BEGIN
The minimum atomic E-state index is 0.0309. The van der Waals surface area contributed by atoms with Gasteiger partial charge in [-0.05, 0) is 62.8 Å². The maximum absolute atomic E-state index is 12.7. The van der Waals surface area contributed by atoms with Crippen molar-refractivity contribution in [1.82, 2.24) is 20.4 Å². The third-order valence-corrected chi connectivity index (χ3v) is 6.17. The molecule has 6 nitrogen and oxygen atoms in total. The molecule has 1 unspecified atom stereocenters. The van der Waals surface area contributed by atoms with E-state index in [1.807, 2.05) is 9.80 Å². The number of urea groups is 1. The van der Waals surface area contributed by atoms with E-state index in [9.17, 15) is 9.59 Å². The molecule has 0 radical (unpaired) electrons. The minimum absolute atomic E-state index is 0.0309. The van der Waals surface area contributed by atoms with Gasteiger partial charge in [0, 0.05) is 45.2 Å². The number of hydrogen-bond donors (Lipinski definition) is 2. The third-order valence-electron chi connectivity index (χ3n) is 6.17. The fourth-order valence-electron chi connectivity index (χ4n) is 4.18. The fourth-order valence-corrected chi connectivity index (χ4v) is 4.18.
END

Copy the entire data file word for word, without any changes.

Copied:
The minimum atomic E-state index is 0.0309. The van der Waals surface area contributed by atoms with Gasteiger partial charge in [-0.05, 0) is 62.8 Å². The maximum absolute atomic E-state index is 12.7. The van der Waals surface area contributed by atoms with Crippen molar-refractivity contribution in [1.82, 2.24) is 20.4 Å². The third-order valence-corrected chi connectivity index (χ3v) is 6.17. The molecule has 6 nitrogen and oxygen atoms in total. The molecule has 1 unspecified atom stereocenters. The van der Waals surface area contributed by atoms with E-state index in [1.807, 2.05) is 9.80 Å². The number of urea groups is 1. The van der Waals surface area contributed by atoms with E-state index in [9.17, 15) is 9.59 Å². The molecule has 0 radical (unpaired) electrons. The minimum absolute atomic E-state index is 0.0309. The van der Waals surface area contributed by atoms with Gasteiger partial charge in [0, 0.05) is 45.2 Å². The number of hydrogen-bond donors (Lipinski definition) is 2. The third-order valence-electron chi connectivity index (χ3n) is 6.17. The fourth-order valence-electron chi connectivity index (χ4n) is 4.18. The fourth-order valence-corrected chi connectivity index (χ4v) is 4.18.